Your cart is empty.
Faulkner, Welty, Wright - A Mississippi Confluence

Faulkner, Welty, Wright

A Mississippi Confluence

Edited by Annette Trefzer, Jay Watson, and James G. Thomas Jr.
Series: Faulkner and Yoknapatawpha Series

Hardcover : 9781496851086, 286 pages, 18 b&w illustrations; 4 tables, July 2024
Paperback : 9781496851093, 286 pages, 18 b&w illustrations; 4 tables, July 2024
Expected to ship: 2024-07-15
Expected to ship: 2024-07-15

Table of contents

Note on the Conference
Annette Trefzer and Jay Watson
“What There Is to Say”: Looking Back at My Friendship with Eudora Welty
Suzanne Marrs
Visionary and Incomplete: Comparing Cultural Landscapes of Faulkner, Wright, and Welty
Julia Eichelberger
Witnessing Jim Crow: Three Mississippi Writers and the Politics of Critical Race Theory
Susan V. Donaldson
Kiese Laymon, Jesmyn Ward, and Natasha Trethewey: Writers of Our Mississippi Moment Showing How to Read Those We Had Read Before
Harriet Pollack
Life in the Permanent War: Faulkner, Welty, and Wright and the Nuclear Arms Race
Ryoichi Yamane
Welty and Wright and the Visual Idea of the American South
W. Ralph Eubanks
Literary Dispatches from the Postal South
Donnie McMahand and Kevin Murphy
“Burning in His Own Heart”: Contrasting Visions of Blindness and Invisibility as Social Death in Wright’s Native Son and Faulkner’s Light in August
Bernard T. Joy
Criminality, Sexuality, and Violence in Faulkner and Wright: Sanctuary and The Long Dream
John Wharton Lowe
William Faulkner, Richard Wright, and the Writing of African American Consciousness
Anita DeRouen and Anne MacMaster
The Transit of Memory: William Faulkner, Jesmyn Ward, and Eudora Welty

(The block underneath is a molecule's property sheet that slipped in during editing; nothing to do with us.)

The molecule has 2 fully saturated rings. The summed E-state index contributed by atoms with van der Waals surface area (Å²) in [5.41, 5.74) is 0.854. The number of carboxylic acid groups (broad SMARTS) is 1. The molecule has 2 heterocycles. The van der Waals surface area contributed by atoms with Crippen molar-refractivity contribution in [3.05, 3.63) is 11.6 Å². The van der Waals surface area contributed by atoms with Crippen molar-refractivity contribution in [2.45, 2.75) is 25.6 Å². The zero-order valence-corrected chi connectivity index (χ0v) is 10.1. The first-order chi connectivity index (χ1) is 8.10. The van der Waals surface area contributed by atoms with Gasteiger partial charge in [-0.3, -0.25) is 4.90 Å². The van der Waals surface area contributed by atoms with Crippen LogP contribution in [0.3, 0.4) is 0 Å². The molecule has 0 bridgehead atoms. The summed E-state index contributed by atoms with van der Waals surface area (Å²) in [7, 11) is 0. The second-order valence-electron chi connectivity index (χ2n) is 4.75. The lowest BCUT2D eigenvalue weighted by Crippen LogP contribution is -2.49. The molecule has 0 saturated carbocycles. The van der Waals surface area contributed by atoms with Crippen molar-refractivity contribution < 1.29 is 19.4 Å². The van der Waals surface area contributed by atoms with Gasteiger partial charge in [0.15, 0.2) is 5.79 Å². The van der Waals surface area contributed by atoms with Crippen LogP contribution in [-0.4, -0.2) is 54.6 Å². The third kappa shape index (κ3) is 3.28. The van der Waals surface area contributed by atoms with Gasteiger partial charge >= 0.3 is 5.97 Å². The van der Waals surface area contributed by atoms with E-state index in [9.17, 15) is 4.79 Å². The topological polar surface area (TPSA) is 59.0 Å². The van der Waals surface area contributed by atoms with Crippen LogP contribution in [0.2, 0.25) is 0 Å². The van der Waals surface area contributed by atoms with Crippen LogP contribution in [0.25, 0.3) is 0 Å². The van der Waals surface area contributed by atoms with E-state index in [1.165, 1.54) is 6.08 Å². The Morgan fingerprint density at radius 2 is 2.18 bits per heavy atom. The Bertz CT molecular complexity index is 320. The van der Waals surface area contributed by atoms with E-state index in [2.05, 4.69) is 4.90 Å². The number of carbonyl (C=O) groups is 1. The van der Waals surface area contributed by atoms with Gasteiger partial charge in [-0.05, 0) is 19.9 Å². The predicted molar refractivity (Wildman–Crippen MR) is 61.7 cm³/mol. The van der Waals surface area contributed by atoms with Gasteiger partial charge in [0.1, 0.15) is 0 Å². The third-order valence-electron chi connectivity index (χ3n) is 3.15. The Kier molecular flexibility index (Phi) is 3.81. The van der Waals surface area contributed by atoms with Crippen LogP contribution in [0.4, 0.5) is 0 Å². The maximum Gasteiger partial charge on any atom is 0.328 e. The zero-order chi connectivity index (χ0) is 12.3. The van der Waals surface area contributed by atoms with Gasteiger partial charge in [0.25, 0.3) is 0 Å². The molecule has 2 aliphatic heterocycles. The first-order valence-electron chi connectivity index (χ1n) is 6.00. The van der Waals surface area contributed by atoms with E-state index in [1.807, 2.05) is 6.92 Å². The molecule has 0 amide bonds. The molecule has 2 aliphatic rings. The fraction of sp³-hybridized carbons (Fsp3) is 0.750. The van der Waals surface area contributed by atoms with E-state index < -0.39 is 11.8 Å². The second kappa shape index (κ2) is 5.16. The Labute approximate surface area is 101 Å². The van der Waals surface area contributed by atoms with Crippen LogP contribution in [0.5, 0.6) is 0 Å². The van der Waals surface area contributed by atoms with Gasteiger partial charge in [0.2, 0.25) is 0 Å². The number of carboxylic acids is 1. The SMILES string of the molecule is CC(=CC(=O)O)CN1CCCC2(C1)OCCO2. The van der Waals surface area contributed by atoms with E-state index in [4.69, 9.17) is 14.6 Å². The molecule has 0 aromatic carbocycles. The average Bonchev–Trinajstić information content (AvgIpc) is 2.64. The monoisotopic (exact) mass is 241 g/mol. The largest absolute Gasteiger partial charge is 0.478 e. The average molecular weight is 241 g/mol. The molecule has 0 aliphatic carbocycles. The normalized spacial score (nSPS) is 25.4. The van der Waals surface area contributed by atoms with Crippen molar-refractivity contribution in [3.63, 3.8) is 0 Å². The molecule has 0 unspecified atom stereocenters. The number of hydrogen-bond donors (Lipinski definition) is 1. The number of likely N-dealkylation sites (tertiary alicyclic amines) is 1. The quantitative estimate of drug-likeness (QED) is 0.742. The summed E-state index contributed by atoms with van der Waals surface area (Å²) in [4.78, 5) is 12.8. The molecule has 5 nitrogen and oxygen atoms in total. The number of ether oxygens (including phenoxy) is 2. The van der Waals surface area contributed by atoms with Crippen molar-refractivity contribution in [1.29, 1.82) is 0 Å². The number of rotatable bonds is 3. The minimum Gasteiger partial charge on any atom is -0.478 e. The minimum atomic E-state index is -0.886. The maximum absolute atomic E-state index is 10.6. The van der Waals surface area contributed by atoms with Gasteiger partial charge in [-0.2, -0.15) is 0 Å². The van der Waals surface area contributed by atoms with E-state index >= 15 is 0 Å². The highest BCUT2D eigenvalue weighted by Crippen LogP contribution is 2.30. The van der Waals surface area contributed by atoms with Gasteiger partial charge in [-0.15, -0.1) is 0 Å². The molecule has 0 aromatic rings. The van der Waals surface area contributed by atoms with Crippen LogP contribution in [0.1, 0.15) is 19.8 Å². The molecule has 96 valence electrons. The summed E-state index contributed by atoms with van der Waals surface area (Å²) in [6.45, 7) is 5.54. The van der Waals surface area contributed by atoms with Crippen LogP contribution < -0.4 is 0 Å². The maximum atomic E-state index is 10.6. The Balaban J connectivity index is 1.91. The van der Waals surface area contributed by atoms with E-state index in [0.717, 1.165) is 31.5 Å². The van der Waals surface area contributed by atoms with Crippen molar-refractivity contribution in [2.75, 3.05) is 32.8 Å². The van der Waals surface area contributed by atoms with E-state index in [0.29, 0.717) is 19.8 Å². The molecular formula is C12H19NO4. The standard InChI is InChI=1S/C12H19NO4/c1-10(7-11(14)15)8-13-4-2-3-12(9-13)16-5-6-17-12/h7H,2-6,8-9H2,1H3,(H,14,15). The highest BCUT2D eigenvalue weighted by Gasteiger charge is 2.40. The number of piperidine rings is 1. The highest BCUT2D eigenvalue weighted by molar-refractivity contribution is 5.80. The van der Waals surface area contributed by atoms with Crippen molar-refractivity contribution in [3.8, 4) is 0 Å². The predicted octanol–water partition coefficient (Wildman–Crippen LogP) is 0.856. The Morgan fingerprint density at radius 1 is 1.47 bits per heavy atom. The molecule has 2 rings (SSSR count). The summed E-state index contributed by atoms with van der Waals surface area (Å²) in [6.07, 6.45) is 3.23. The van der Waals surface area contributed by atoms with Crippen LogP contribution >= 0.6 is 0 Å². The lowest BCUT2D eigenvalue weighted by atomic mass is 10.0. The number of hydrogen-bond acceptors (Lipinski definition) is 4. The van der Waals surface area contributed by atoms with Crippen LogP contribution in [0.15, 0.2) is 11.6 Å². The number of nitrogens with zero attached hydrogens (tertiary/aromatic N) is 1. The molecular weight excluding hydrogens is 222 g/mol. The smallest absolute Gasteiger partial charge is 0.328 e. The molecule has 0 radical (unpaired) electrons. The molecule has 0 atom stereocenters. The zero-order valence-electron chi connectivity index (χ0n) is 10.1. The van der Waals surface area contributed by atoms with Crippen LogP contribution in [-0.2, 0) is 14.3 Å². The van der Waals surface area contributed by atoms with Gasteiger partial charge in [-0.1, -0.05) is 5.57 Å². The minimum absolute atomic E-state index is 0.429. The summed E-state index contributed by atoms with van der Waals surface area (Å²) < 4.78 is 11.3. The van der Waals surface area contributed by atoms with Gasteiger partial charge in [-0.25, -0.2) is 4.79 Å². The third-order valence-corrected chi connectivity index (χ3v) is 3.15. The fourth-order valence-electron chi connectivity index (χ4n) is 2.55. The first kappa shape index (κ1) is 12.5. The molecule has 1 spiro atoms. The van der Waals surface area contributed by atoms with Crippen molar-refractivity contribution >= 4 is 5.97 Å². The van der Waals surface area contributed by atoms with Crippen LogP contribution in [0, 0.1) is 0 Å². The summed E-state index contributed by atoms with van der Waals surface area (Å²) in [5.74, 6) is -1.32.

Sarah Gilbreath Ford
“We Listen for What the Waves Intone”: Writing Black Women’s Liberatory Voices as Dialectical Ghosting in Eudora Welty’s “The Burning,” Margaret Walker’s Jubilee, and Natasha Trethewey’s Native Guard
Rebecca Mark
About the Contributors

An engaging, diverse collection that considers together a trio of Mississippi literary giants


Contributions by Anita DeRouen, Susan V. Donaldson, Julia Eichelberger, W. Ralph Eubanks, Sarah Gilbreath Ford, Bernard T. Joy, John Wharton Lowe, Anne MacMaster, Rebecca Mark, Suzanne Marrs, Donnie McMahand, Kevin Murphy, Harriet Pollack, Annette Trefzer, Jay Watson, and Ryoichi Yamane

Working closely in each other’s orbit in Mississippi, William Faulkner, Eudora Welty, and Richard Wright created lasting portraits of southern culture, each from a distinctly different vantage point. Taking into consideration their personal, political, and artistic ways of responding to the histories and realities of their time and place, Faulkner, Welty, Wright: A Mississippi Confluence offers comparative scholarship that forges new connections—or, as Welty might say, traces new confluences—across texts, authors, identities, and traditions.

In the collection, contributors discuss Faulkner’s Light in August; Sanctuary; Go Down, Moses; As I Lay Dying; “A Rose for Emily”; and “That Evening Sun”; Welty’s One Writer’s Beginnings; One Time, One Place; The Optimist’s Daughter; Losing Battles; “Why I Live at the P.O.”; “Livvie”; “Moon Lake”; “The Burning”; “Where Is the Voice Coming From?”; and “The Demonstrators”; and Wright’s Native Son; The Long Dream; 12 Million Black Voices; Black Boy; Lawd Today!; “The Man Who Lived Underground”; “The Ethics of Living Jim Crow”; and “Long Black Song.”

Acknowledging that Mississippi ground was never level for any of the three writers, the fourteen essays in this volume turn from the familiar strategies of single-author criticism toward a mode of analysis more receptive to the fluid mergings of creative currents, placing Wright, Welty, and Faulkner in comparative relationship to each other as well as to other Mississippi writers such as Margaret Walker, Lewis Nordan, Natasha Trethewey, Jesmyn Ward, Steve Yarbrough, and Kiese Laymon. Doing so deepens and enriches our understanding of these literary giants and the Mississippi modernism they made together.